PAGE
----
the science

Owing to the ever increasing usage of non-degradable plastic products in daily life and to the corresponding environmental/pollution hazards of their non-degradable characteristics, this bio-technological research was undertaken to make polyethylene totally bio-degradable. The end result encourages polyethylene products to undergo a change in their chemical composition when exposed to environmental conditions. The loss of chemical properties in polyethylene, whilst in contact with soils and water, can be measured in comparison to a standard list, appropriate to plastic, during the same time interval. Our bio-degradable product enables polyethylene (HDPE and LLDPE) to decompose both in atmospheric conditions and under soil or compost, thereby releasing CO2.

Bio-degradable polymers are generally recognised as those, which are designed to degrade through the action of living organisms. The bio-chemical agents, employed to produce the bio-degradable materials, comprise mainly of enzymes, sodium salts and oxidation agents, which react with polyethylene types HDPE and LLDPE. It is a highly cost-effective, eco-friendly and non-hazardous technology with applications primarily for making carrier bags, polyethylene liners and films.

difference between disintegration and bio-degradation of plastic

Disintegration of plastic products occurs where the intrinsic chemical structure of plastic residues remains unaltered in the soil, even after being exposed to UV radiation, photo-degradation and high-energy radiation. However, bio-degradation or, alternatively, chain-end degradation, is achieved within plastic when enzymatic characteristics aid the unzipping mechanism of the polyethylene molecular chain ends.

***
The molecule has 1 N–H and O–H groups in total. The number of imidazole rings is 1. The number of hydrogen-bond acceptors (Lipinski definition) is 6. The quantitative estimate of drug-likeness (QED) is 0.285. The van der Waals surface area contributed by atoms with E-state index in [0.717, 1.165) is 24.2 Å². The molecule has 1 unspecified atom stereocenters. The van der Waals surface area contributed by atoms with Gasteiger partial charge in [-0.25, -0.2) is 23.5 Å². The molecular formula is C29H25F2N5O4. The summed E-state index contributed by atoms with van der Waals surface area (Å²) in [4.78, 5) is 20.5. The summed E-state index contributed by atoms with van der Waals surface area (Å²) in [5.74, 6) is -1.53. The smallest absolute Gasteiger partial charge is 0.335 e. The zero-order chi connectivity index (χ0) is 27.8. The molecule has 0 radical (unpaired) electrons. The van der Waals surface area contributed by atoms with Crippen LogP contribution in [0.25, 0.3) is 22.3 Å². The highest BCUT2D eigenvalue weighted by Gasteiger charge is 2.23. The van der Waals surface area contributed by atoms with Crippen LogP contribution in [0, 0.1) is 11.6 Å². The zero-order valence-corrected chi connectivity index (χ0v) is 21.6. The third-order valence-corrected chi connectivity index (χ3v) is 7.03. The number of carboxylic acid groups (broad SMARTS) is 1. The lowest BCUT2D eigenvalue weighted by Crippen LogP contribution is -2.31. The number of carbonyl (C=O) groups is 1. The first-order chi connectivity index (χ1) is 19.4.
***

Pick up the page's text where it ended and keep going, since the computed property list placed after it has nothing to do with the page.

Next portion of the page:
This results in a successive release of monomeric units composting with a successive liberation of CO2 gases. Thermal degradation also follows this unzipping procedure. The oxidation/reduction systems in connection with bacterial metabolism, inhibited in polyethylene through enzyme composition, have augmented the bio-degradable process. This idea of oxidation naturally involves the exhortation of oxygen to the compound, a typical example being the combustion of carbon to yield CO2. Bio-degradation of plastic products is achieved through an enzymatic composition, which contains various AMIDS. Our patented compound acts as an active centre of high energy on a cell surface caused by the interplay of inter-molecular forces between neighbouring polyethylene molecules. The treatment we use produces a specific power of absorption, of the inhibited bacterial culture, within the polyethylene lattice. The electron shells are distorted thus producing instability within the polyethylene molecules. The latter are now capable of undergoing a chemical and thermal change. The treatment compound, an inhibited culture of bifido bacterial metabolism, contains macro-molecules, which exert a living bio-chemical mode of action when the compound is exposed to normal micro-climatic conditions found outdoors. The myth, that the bacterial metabolism becomes inactive or dead at enhanced high temperatures, is subsequently proved to be wrong as the bacteria simply remain in a state of suspended animation only. Hence these bacteria once again become active and viable after coming into contact with outdoor soils, atmospheric conditions and normal temperatures.